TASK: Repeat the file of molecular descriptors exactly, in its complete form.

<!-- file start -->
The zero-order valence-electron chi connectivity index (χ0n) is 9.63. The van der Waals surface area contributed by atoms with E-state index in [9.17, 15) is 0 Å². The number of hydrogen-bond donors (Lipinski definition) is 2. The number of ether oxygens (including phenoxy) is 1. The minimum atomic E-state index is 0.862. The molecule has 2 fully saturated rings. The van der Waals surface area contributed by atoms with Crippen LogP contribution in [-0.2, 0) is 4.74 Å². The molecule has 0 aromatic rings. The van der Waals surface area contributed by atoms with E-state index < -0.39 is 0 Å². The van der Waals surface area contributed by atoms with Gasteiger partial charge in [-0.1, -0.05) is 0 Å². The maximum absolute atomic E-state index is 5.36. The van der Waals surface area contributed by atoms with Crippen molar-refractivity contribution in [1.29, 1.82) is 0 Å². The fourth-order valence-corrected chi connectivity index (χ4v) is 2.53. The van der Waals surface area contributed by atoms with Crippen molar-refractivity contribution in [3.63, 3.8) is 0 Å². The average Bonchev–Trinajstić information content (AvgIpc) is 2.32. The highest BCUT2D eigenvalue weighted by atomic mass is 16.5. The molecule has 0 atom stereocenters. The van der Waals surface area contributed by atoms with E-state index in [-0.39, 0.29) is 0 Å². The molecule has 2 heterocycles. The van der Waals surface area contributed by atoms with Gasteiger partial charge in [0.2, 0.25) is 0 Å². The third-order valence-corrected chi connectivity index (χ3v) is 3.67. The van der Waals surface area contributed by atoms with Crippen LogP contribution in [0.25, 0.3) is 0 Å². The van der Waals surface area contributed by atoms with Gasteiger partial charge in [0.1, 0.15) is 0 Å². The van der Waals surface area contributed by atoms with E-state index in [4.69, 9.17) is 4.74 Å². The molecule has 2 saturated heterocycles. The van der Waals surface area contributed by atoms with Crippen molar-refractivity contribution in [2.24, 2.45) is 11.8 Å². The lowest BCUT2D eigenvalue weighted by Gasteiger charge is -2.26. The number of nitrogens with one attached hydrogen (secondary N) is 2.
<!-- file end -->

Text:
The zero-order valence-electron chi connectivity index (χ0n) is 9.63. The van der Waals surface area contributed by atoms with E-state index in [9.17, 15) is 0 Å². The number of hydrogen-bond donors (Lipinski definition) is 2. The number of ether oxygens (including phenoxy) is 1. The minimum atomic E-state index is 0.862. The molecule has 2 fully saturated rings. The van der Waals surface area contributed by atoms with Crippen LogP contribution in [-0.2, 0) is 4.74 Å². The molecule has 0 aromatic rings. The van der Waals surface area contributed by atoms with E-state index < -0.39 is 0 Å². The van der Waals surface area contributed by atoms with Gasteiger partial charge in [-0.1, -0.05) is 0 Å². The maximum absolute atomic E-state index is 5.36. The van der Waals surface area contributed by atoms with Crippen molar-refractivity contribution in [1.29, 1.82) is 0 Å². The fourth-order valence-corrected chi connectivity index (χ4v) is 2.53. The van der Waals surface area contributed by atoms with Crippen molar-refractivity contribution in [3.63, 3.8) is 0 Å². The average Bonchev–Trinajstić information content (AvgIpc) is 2.32. The highest BCUT2D eigenvalue weighted by atomic mass is 16.5. The molecule has 0 atom stereocenters. The van der Waals surface area contributed by atoms with E-state index in [-0.39, 0.29) is 0 Å². The molecule has 2 heterocycles. The van der Waals surface area contributed by atoms with Gasteiger partial charge in [0.2, 0.25) is 0 Å². The third-order valence-corrected chi connectivity index (χ3v) is 3.67. The van der Waals surface area contributed by atoms with Crippen LogP contribution in [0.25, 0.3) is 0 Å². The van der Waals surface area contributed by atoms with Gasteiger partial charge in [0.1, 0.15) is 0 Å². The van der Waals surface area contributed by atoms with E-state index in [4.69, 9.17) is 4.74 Å². The molecule has 2 saturated heterocycles. The van der Waals surface area contributed by atoms with Crippen molar-refractivity contribution in [2.24, 2.45) is 11.8 Å². The lowest BCUT2D eigenvalue weighted by Gasteiger charge is -2.26. The number of nitrogens with one attached hydrogen (secondary N) is 2.